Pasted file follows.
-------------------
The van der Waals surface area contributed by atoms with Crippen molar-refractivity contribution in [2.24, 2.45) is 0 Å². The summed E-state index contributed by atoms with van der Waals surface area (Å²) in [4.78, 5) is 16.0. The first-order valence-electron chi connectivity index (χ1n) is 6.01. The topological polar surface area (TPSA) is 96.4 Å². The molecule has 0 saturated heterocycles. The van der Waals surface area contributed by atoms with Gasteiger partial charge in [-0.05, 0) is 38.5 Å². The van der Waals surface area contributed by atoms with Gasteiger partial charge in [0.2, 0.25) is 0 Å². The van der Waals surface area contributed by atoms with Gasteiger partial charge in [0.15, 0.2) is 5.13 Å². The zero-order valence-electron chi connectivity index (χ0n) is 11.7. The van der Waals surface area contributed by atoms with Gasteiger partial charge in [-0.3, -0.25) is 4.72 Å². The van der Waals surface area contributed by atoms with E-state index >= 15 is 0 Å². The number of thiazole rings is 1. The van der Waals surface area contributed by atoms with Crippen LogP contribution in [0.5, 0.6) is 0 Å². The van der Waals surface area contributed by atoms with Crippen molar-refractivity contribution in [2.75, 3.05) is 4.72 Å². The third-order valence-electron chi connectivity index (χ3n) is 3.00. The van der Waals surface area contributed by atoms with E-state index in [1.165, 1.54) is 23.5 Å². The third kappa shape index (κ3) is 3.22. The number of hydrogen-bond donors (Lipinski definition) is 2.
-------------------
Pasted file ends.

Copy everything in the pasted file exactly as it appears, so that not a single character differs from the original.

The van der Waals surface area contributed by atoms with Crippen molar-refractivity contribution in [2.24, 2.45) is 0 Å². The summed E-state index contributed by atoms with van der Waals surface area (Å²) in [4.78, 5) is 16.0. The first-order valence-electron chi connectivity index (χ1n) is 6.01. The topological polar surface area (TPSA) is 96.4 Å². The molecule has 0 saturated heterocycles. The van der Waals surface area contributed by atoms with Gasteiger partial charge in [-0.05, 0) is 38.5 Å². The van der Waals surface area contributed by atoms with Gasteiger partial charge in [0.2, 0.25) is 0 Å². The van der Waals surface area contributed by atoms with Gasteiger partial charge in [0.15, 0.2) is 5.13 Å². The zero-order valence-electron chi connectivity index (χ0n) is 11.7. The van der Waals surface area contributed by atoms with Gasteiger partial charge in [-0.3, -0.25) is 4.72 Å². The van der Waals surface area contributed by atoms with E-state index >= 15 is 0 Å². The number of thiazole rings is 1. The van der Waals surface area contributed by atoms with Crippen LogP contribution in [0.5, 0.6) is 0 Å². The van der Waals surface area contributed by atoms with Crippen molar-refractivity contribution in [2.75, 3.05) is 4.72 Å². The third-order valence-electron chi connectivity index (χ3n) is 3.00. The van der Waals surface area contributed by atoms with E-state index in [1.165, 1.54) is 23.5 Å². The third kappa shape index (κ3) is 3.22. The number of hydrogen-bond donors (Lipinski definition) is 2.